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December 2, 09

NEWS / Grocery Store Owner Pleads Guilty to Defrauding Federal Child Nutrition Program

State investigation uncovered $1 million in phony vouchers

TRENTON - Attorney General Anne Milgram announced that a grocery store owner pleaded guilty today to conspiring with others, including a former employee of the City of Newark, to steal hundreds of thousands of dollars from the federally funded Women, Infants and Children (WIC) nutrition program by means of fraudulent vouchers.

According to Criminal Justice Director Deborah L. Gramiccioni, Benedicto Bernal, 30, of Newark, owner of Dreamers Supermarket on 7th Ave. in Newark, pleaded guilty today to a charge of first-degree money laundering before Superior Court Judge Edward M. Neafsey in Mercer County. The charge was contained in an eight-count state grand jury indictment obtained by the Division of Criminal Justice Corruption Bureau on June 8, 2009.

Under the plea agreement, the state will recommend that Bernal be sentenced to 10 years in state prison, one-third of which would have to be served without possibility of parole. Judge Neafsey scheduled sentencing for March 3. Deputy Attorney General Michael A Monahan took the guilty plea for the Division of Criminal Justice.

In pleading guilty, Bernal, who was not an authorized WIC vendor, admitted that he purchased fraudulent vouchers from Charles Brown, a former senior clerk for the Newark WIC Program, and resold them by the stack to vendors in Essex, Camden, Union and Middlesex counties. Ultimately, the fraudulent vouchers were deposited into the bank accounts of more than 20 WIC-authorized vendors throughout New Jersey. Bernal admitted that his transactions were designed to conceal the source of the vouchers and their fraudulent nature.

An ongoing investigation by the Division of Criminal Justice Corruption Bureau revealed that between Dec. 1, 2005, and Jan. 31, 2007, Brown and other employees of the Newark WIC Program conspired to issue more than $1 million in fake vouchers.

Brown, 42, of Newark, previously pleaded guilty to second-degree official misconduct for his role in the scheme and was sentenced on Feb. 23, 2009, to eight years in state prison by Superior Court Judge Michael A. Petrolle in Essex County. On Feb. 20, 2009, another former senior clerk in the Newark WIC Program, Wyetta Judson, 39, of Newark, pleaded guilty to second-degree official misconduct. She has not been sentenced yet. The state will recommend that she also be sentenced to state prison.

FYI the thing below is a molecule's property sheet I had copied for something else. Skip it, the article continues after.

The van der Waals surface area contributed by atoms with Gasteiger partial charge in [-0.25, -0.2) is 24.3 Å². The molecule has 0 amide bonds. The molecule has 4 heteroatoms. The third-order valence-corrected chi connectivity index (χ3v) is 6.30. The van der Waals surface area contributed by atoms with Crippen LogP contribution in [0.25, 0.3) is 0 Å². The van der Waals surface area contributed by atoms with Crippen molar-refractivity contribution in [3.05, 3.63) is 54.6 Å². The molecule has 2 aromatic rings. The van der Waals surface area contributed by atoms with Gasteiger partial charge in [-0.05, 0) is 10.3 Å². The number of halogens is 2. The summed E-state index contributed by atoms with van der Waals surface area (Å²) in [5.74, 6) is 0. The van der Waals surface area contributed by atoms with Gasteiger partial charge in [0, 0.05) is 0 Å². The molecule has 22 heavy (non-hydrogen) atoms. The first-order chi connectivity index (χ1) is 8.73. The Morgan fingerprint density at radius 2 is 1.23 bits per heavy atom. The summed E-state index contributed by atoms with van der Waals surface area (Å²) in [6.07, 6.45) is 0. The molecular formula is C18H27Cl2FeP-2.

Bernal was indicted along with Audrey Walker Bey, 36, of Newark, a former clerk for the Newark WIC Program and Elvis Manuel Sanchez-Vasquez, 35, a former owner and manager of Sanchez Supermarket on Springdale Avenue in East Orange.

The charges against Walker Bey and Sanchez-Vasquez are pending. Walker Bey was arrested in May 2008 as a result of the investigation and is free on $40,000 bail. An arrest warrant has been issued for Sanchez-Vasquez, who remains a fugitive

The investigation began when the New Jersey Department of Health and Senior Services and the Newark Department of Health and Human Services alerted the Division of Criminal Justice to suspected thefts of vouchers from the Newark WIC Program.

Deputy Attorneys General Michael Monahan and Jeffrey Manis are prosecuting the case. The investigation was conducted by Detective Michael Behar and Sgt. David Salzmann of the Division of Criminal Justice Corruption Bureau, with the assistance of Administrative Analyst Kathleen Ratliff.

WIC is a federally funded program, administered by the New Jersey Department of Health and Senior Services, that provides low-income women who are pregnant or breast feeding and guardians of children up to age 5 with vouchers to purchase nutritional necessities, including baby formula, milk, orange juice and cereal. The vouchers can be redeemed at any store approved as a WIC vendor for food items specifically listed on the voucher. Once redeemed, the vendor completes the voucher by filling in the cost of the product supplied. The Newark WIC Program is one of 18 WIC programs in New Jersey.

On May 15, 2008, Leocadia Cepeda, 38, the owner of G&S Supermarket on Westminster Avenue in Elizabeth, was indicted for allegedly obtaining more than 500 WIC vouchers that she knew were stolen and using them to fraudulently collect more than $25,000 from the state Department of Health and Senior Services. Cepeda was admitted into the Pre-Trial Intervention Program on the condition that she pay full restitution and cooperate in the ongoing investigation.




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